Dr. Maria Carlson, professor of Slavic languages & literatures, SLL director of graduate studies, and director emerita of the KU Center for Russian & East European Studies, retired from the University of Kansas in May 2014 . She first joined the KU faculty in 1987 and served as the director of the REES Center from January 1993 to August 2003, just as the USSR collapsed and the former Soviet Union and the Eastern Bloc began to reinvent themselves. Prof. Carlson’s role was to bring the Center and Slavic studies at KU successfully through the “Time of Transition” in that world region, into the age of technology and reporting, around significant reorganization in the Department of Education, and past the national reallocation of federal and other funding as the Cold War wound down and other parts of the globe warmed up and set new priorities for our nation.
During her time as director of CREES, Prof. Carlson worked extensively on grant projects that support educational development, language proficiency testing, public administration training, student exchanges, small business development, resource center support, archival access, and educational outreach – bringing in more than $6 million in external funding into CREES. She increased the visibility and effectiveness of CREES within the University, in the state of Kansas, and nationally. She was active in Department of Education activities, presenting at meetings and conferences, and was the only national area center director invited to join the task force that developed the on-line reporting system currently used by all Title VI area centers. She also served as Vice President of the National Council of National Resource Center Directors.
After stepping down from the directorship, Prof. Carlson returned to her teaching and research in the fields of Russian literature, intellectual history, and folklore. She served as interim chair and associate chair of the Slavic Department and as the Department’s director of graduate studies. In addition to service work for the University, she has served on various advisory committees, including the AAASS Board (representing affiliates and sponsoring institutions) and the Board of Directors of NCEEER, serving as chair of the NCEEER Board for three years.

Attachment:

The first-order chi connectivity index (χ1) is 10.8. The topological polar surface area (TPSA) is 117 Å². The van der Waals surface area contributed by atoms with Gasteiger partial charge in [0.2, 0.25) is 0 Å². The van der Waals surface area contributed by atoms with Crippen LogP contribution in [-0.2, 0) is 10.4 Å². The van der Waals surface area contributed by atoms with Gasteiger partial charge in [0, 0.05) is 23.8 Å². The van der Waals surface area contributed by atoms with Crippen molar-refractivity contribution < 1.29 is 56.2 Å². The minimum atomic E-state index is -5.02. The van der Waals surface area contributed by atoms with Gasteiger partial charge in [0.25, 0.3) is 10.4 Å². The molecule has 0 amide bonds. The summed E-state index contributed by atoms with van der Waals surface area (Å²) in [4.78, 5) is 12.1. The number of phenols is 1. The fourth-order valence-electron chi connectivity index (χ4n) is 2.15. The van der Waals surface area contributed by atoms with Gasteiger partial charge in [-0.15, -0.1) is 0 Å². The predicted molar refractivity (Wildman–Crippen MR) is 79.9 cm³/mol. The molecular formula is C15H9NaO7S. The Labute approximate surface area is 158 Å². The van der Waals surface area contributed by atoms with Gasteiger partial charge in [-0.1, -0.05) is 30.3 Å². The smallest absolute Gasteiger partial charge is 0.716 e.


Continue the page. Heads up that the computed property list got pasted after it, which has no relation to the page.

Prof. Carlson received research grants from Fulbright, IREX, the National Endowment for the Humanities, the Hall Humanities Center, and other agencies, several teaching awards, among them the AATSEEL National Award for Excellence in Teaching at the Post-Secondary Level, and awards for service, including the Distinguished Service Award for Academic Leadership from the International Relations Council in Kansas City, Missouri. In 2009 Prof. Carlson was inducted into the KU Women’s Hall of Fame for her many contributions to KU. In May 2014 she was awarded the Byron Alexander Graduate Mentor Award from the College of Liberal Arts & Sciences (a student-nominated award).
Professor Carlson’s research and publications address Russian cultural and intellectual history (18 - 21st centuries) and non-Marxist thought; Russian occult movements and speculative mysticism, current and retrospective; East Slavic folklore, Slavic mythology, Russian neo-paganism; the literature, thought, and culture of the Russian Silver Age (1885—1922), with comparative European dimension; and the work of Andrei Bely (1880—1934).
In retirement, Prof. Carlson hopes finally to meet her research quota. She is pursuing work on several projects: a general textbook on Slavic folklore and mythology, a study of the concept of corporeal revenants (unclean dead, aka “vampires”) in northern Europe (an effort of which her mentor, Dr. Felix Oinas, would have been proud), a translation of Aleksandr Blok’s “Scythians,” a companion piece to her translation of Blok’s “Twelve,” and several articles. After these projects, she plans to return to her unfinished work on Andrei Belyi’s unifinished trilogy. In Spring 2015, she deviated briefly from her research plan to realize a long-term teaching goal: she taught a class in Art History together with her colleague, Dr. Charles Eldredge, Distinguished Professor of American Art, called “Art on the Decadent Periphery: American and Russian Art and Culture, 1880-1914.”